10th annual juried art show benefits The Retreat

RJD Gallery’s ‘Believe’ Fosters Hope




Jackie Gordon’s “Superstar.”

The 10th annual Hamptons juried art show “Believe” at RJD Gallery in Bridgehampton will open with a public reception on Saturday, April 13, from 6 to 8 PM. The submission-based exhibit donates 100 percent of the fees collected to The Retreat, an East Hampton not-for-profit that provides support, shelter, and safety to victims of domestic abuse and violence.

The Independent caught up with three artists included in the show: Dana Hawk, a returning juried art show exhibitor, and Jacqueline Gordon and Larry Reinhart, both of whom are participating with the gallery for the first time.

What’s your connection to the East End?

Jackie Gordon: The East End has been such a special and significant place for me. From escaping the hustle and bustle of the city each weekend, to getting engaged at Wölffer vineyard, and getting married at East Hampton Point, it has served as the backdrop to so many of my life’s biggest milestones.

Describe your artwork that will be featured in the show.

Dana Hawk: My small painting “If Found Please Call” was inspired by a tweet that I read during the wildfires in California last year. The fires were encroaching on properties so quickly that horse owners didn’t have time to trailer their horses for escape.

The tweet instructed people to remove any halters that could catch fire or hinder their movement, spray paint their phone numbers on the horses, and let them go. The reality of having to do this struck me and produced a visual of desperate survival that I couldn’t get out of my head.

JG: My piece “Superstar” depicts my four-year-old daughter while aboard a boat (in Sag Harbor bay) and captures her in a moment where she appears aloof and somewhat unamused by the experience. Her curious gaze behind her star-shaped sunglasses playfully suggests a yearning for independence and maturity, while subtly blurring the line between childhood and adulthood.

Larry Reinhart: I’m showing one of my nautical paintings. The painting for this show depicts a dog with a yellow scarf riding in the bow of a boat. This dog is accompanied by a younger pup. The painting is titled “Homeward Bound” and is about the feeling of traveling to our childhood home after we have been away for many years.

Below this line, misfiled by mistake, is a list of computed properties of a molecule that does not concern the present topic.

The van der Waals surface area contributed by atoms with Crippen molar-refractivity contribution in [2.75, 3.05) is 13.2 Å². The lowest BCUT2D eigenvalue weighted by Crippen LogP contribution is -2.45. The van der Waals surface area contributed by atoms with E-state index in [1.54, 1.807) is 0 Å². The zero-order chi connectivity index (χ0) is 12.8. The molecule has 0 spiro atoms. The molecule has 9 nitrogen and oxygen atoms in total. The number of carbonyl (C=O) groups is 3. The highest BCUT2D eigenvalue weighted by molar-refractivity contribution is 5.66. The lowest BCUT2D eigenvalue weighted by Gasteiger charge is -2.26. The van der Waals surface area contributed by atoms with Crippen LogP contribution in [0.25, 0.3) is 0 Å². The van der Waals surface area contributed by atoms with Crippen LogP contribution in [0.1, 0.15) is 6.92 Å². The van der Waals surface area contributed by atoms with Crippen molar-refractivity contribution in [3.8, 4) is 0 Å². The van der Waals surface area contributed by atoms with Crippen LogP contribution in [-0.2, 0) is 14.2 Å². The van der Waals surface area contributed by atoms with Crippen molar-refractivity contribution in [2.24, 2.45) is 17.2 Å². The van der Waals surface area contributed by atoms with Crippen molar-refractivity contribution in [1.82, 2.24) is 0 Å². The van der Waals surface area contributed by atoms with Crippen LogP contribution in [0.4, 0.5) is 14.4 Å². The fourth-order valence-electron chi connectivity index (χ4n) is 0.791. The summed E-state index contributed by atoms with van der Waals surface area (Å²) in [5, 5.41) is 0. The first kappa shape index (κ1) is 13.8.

We naturally return home with more experiences, we are generally more dignified, we just know a bit more about the world than when we left. But, deep down inside, our bellies have butterflies because the kid in us just can’t wait to be back home and revisit all our old stomping grounds. This fleeting sense is what I am playing with in this painting.

What is your emotional tie to The Retreat?

DH: My undergrad degree is in Cell and Molecular Biology, which although was not focused on forensics, we did cover a fair amount of techniques. Because of this, I found the show “Forensic Files” to be compelling and have a watched quite a few episodes.

What I didn’t expect to learn is the frequency with which women are murdered trying to leave boyfriends or in the process of trying to divorce a husband. I now know that efforts of organizations like The Retreat are not just about giving aid, but literally saving lives.

In what ways is artwork healing?

DH: I was a health care professional for over a decade, directly dealing in physical rehabilitation. The body and mind are absolutely connected and one. You can’t neglect the mind/spirit component of healing that art addresses and inspires. Good hospitals understand this and hire talented art directors.

JG: I believe the visual arts can elicit thoughts, memories, and different emotions and responses that are entirely unique to each person. The act of painting for me is personally cathartic, allowing me to create and enter a world that is solely mine.

LR: I think art heals in a variety of ways. Whether it’s the act of making it, viewing it, or being present with it around you, it changes you. Making art generally calms me, makes me more observant, and helps me bring focus to things I am dealing with.

Viewing art can transport me to new places I long to visit. It makes me remember old places I have been. It reminds me to look at things from another’s perspective, and I often find a connection with others when we share our similar or abstracted views of various art works.

What does the word “believe” mean to you?

JG: The word “believe” symbolizes that there is hope. That with true conviction, perseverance, and optimism, there is always a new possibility and a new obtainable reality. The word alone elicits a positive, uplifting concept that we, as individuals, can play a role in what comes next in our future. With believing, we place a goal or vision of what can be, which is the first step in achieving our goals.

LR: “Believe” is to have trust, faith, and caring in something or someone. If I find myself depressed, I must trust that I can reverse my negative feelings. Believing in myself requires this. Believing in others requires the same.

RJD Gallery is located at 2385 Main Street in Bridgehampton; its website is http://www.rjdgallery.com. To support The Retreat, visit http://www.theretreatinc.org.

nicole@indyeastend.com